Very often in life, there's a BIG difference between theory and practice. A rule on paper is very different from how it's implemented in real life. It's true in many (if not most) fields, and it's certainly the case in religion. I've experienced this myself many times, where rabbinical school prepared me with clear-cut examples, textbook definitions, and 'regular' questions that congregants might throw at me. And then there was real life...
I find this especially true in lifecycle ceremonies, where the Rabbi's Manual (yes, I have one of those) outlines how rituals are 'supposed to' go, and I often find myself smiling at how oversimplified they can
be. The book suggests questions to ask a mourner when preparing for a funeral, but some questions seem stale and artificial. It outlines a ritual for a baby naming, but it feels forced and overly-scripted. I was recently researching the ritual for delivering a Get, a divorce document, and found a five-page script for what the rabbi, husband, wife, and witnesses are supposed to say; word for word. All I could think was, "Good God, these people just want to get this over with A.S.A.P.! Why all this extra agony?!?" Some of our rituals can be so fraught with awkwardness, embarrassment, and discomfort, we really have to ask ourselves, 'what is the point?'
This week's Torah portion shows us that all this dis-ease has ancient roots, in a part of the Torah that deals with, well, disease! Our parasha is one of the most uncomfortable of all, as it discusses - in excruciating detail - skin diseases and discharges, and how the priest in the Temple has to examine
each one. Closely. And several times. In order to determine whether it's Divine punishment or just some poor shmo with excema. And as weird and unsympathetic as the whole ordeal is, it actually gets worse still. We read in Leviticus 13:45-46: "As for the person with a leprous affection, his clothes shall be rent, his head shall be left bare, and he shall cover over his upper lip; and he shall call out, 'Impure, impure!' He shall be impure as long as the disease is on him. Being impure, he shall dwell apart; his dwelling shall be outside the camp." So first the guy has a rash. Then we bring the High Priest to examine it thoroughly AND in public (anyone want their rabbi that up close and personal? Not me!), and to really pour salt in this wound, we tear up his clothes, uncover his head, have him live alone outside the camp, and make him shout out, "I'm impure! Run away!!" YIKES! By comparison, the divorce ritual looks like a walk in the park!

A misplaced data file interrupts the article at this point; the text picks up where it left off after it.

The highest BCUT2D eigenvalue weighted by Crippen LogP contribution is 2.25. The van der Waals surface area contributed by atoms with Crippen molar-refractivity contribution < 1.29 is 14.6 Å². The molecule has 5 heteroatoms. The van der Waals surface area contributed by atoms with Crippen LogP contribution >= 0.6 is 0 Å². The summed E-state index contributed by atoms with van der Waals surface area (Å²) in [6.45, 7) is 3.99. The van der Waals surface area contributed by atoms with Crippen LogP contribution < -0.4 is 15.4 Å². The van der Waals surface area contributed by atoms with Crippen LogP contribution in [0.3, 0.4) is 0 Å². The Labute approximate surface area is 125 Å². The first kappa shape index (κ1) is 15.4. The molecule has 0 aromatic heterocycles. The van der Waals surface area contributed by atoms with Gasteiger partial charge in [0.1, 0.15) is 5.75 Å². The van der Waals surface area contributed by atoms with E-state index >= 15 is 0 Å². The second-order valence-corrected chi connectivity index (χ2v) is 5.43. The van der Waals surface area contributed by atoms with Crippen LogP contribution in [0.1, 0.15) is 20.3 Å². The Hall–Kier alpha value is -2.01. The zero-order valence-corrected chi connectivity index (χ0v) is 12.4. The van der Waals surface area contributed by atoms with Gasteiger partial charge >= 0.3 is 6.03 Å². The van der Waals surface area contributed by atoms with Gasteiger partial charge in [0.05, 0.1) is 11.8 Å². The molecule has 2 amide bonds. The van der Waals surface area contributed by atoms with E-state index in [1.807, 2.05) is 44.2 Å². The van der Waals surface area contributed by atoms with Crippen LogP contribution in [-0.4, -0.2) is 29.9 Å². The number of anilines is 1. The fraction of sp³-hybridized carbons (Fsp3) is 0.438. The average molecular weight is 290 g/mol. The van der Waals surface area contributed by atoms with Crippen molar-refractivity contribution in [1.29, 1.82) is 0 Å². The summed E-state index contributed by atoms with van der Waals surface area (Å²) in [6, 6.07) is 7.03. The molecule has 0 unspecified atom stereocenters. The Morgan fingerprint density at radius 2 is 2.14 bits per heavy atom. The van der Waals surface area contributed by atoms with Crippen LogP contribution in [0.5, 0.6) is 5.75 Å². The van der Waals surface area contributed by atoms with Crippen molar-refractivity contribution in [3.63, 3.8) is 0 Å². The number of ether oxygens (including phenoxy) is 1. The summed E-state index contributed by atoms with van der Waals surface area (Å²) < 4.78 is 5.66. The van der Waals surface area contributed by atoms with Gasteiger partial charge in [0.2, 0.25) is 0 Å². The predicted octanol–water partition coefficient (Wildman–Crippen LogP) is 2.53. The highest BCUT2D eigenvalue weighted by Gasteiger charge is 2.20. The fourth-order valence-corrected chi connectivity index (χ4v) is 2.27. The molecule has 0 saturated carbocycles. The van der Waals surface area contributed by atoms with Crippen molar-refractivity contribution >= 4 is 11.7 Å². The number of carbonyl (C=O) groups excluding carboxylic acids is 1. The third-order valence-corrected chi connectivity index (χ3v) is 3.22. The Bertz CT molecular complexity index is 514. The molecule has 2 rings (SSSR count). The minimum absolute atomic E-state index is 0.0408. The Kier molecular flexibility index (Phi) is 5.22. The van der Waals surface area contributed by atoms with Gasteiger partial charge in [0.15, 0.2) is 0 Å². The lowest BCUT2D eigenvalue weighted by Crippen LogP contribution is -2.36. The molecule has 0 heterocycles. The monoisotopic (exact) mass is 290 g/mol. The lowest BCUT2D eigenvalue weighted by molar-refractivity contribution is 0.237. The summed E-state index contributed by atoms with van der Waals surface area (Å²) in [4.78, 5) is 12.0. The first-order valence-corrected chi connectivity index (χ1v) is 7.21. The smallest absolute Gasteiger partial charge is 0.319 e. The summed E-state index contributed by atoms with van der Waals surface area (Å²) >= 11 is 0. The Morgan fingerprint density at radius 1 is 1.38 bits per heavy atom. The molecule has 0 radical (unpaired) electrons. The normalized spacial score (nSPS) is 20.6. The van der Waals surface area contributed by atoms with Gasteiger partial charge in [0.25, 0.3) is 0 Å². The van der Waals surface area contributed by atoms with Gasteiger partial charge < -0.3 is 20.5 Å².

So in the midst of all this craziness, the rabbis mercifully swoop in and redeem this for us, if only just a little. In the Babylonian Talmud (Masechet Chulin), in discussing why the person calls out 'Impure!,'
the rabbis declare, "he shall make known his affliction so that they may pray for him." In other words, rather than further humiliating the person, the reason for making this whole thing a public ritual is so that others can pray for him. So that they can bring food, take care of his family members, suggest a good dermatologist. Sometimes we choose to suffer in silence, thinking that no one else cares about what we're going through. But we have to make that initial effort, we have to reach out to the people around us and make it known that we're struggling, because we may instead discover that MANY people care, and many people want to help.
The same is true for the overly scripted rituals, or even the practices that are described in theory one way, but implemented in another way entirely. The missing link is the warmth of a human touch.
It's not the fault of the Rabbi's Manual that its ceremonies are stale; they're in a book meant for everyone! They are a spring board; a starting point with a general outline, which is then meant to be infused with the uniqueness of the individual rabbi, the distinct family, and the specific moment in time. The difference between theory and practice is an essential difference, because it reminds us how vital we all are. Ceremonies and rituals left on paper - even if that paper is the Torah - are lifeless and dated. It's our job to bring those ceremonies back to life, and to make them applicable here and now.
Photos in this blog post:
1. Image courtesy of Rabbi Gerber and Ohev Shalom
2. Image courtesy of Rabbi Gerber and Ohev Shalom (in case you didn't believe it existed...)